Louisiana is in the midst of a land loss crisis that has claimed nearly 1,900 square miles of land since the 1930s, and scientists say, without action, Louisiana could lose up to another 4,120 square miles over the next 50 years.
Barrier islands, marshes and swamps throughout Louisiana’s coast reduce incoming storm surge, helping to reduce flooding impacts. If the state continues to lose those habitats, the vulnerability of communities and infrastructure will increase substantially, state officials and environmentalists say.
Louisiana’s Coastal Master Plan calls for approximately 5 to 11 billion cubic meters of sediment to offset projected future land losses.
University of New Orleans earth and environmental sciences professor Mark Kulp is helping search for suitable sediment to counteract the projected losses.
“Five to 11 billion cubic meters is a lot of sediment and Louisiana needs it to help maintain critical land in areas where coastal erosion is rampant,” Kulp said. “Also, specific types of sediment have to be used for specific types of restoration projects. You really need to know where the sediment is and its composition, so you don’t have any engineering mistakes and put the wrong sediment in the wrong place and then it becomes a wasted resource.”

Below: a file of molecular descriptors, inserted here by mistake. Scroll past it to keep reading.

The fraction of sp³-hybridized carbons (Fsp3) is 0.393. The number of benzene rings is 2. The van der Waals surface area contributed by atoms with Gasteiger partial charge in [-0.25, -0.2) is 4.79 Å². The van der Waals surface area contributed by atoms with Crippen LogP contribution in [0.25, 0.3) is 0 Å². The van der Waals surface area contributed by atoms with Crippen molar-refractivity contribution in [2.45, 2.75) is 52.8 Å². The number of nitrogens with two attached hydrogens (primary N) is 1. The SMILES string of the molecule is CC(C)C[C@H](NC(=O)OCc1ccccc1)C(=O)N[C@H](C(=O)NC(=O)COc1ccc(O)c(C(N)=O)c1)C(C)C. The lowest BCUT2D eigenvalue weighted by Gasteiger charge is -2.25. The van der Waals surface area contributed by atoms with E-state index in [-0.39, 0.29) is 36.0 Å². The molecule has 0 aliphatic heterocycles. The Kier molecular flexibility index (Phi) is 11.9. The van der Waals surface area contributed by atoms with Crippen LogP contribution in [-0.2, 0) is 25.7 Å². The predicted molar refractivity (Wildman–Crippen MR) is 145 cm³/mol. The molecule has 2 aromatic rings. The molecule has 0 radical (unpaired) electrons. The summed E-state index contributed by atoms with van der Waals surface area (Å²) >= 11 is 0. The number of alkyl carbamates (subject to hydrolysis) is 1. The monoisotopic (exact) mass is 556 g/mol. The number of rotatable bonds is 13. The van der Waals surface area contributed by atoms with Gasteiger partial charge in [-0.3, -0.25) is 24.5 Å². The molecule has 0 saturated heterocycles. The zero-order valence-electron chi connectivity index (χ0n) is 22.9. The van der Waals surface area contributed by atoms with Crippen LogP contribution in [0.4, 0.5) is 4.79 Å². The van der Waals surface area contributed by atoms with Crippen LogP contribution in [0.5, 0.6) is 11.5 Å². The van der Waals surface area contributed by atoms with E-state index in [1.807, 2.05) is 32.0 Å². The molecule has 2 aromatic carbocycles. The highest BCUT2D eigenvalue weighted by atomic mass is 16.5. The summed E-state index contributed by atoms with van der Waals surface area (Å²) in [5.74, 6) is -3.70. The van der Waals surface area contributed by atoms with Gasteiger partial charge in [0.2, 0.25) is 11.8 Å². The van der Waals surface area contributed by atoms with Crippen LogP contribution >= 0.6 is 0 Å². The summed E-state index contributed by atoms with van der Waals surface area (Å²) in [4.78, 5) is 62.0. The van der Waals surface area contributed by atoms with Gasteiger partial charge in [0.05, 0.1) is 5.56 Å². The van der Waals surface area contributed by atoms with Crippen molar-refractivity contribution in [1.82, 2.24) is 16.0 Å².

Kulp, whose research emphasis is on the sedimentary framework of the Mississippi River delta system and evolution of the Louisiana coastal plain in response to changes in sediment supply, sea-level rise and subsidence, has been awarded a $118,697 grant from The Water Institute of the Gulf to contribute to a state sediment database.
The sediment database is part of the Louisiana Sediment Management Plan created to help reach goals included in the state’s master plan to combat coastal erosion.
“Because the type of sediment that is needed is so valuable to this effort, the state has developed this program, along with the development of a detailed sediment base to identify the types and distribution of sediment for use in future restoration projects,” Kulp said.
The Water Institute of the Gulf is working with the Louisiana Coastal Protection and Restoration Authority (CPRA) to survey areas of the coast, collect sediment data, catalogue and archive this information into a consistent database.
UNO is providing services to the Water Institute that include collection of sediment cores, analysis of the cores, grain size analysis and geological interpretation as part of a team that includes The Water Institute, CPRA, LSU and the Baton Rouge-based company APTIM Inc., Kulp said.
UNO’s involvement will not only include contributing to a final report and database, but there will be involvement in the project of UNO undergraduate and graduate students, Kulp said.
“We will be collecting sediment cores, bringing them to UNO for analysis and then do detailed examination of the sediment to characterize the exact grain size of the sediment,” he said.
“This will go into a database of seismic data being developed by the Water Institute to create 3-D models of the Louisiana subsurface to show where and how different types of sediment are located across the subsurface of the coast and locally on the seafloor.”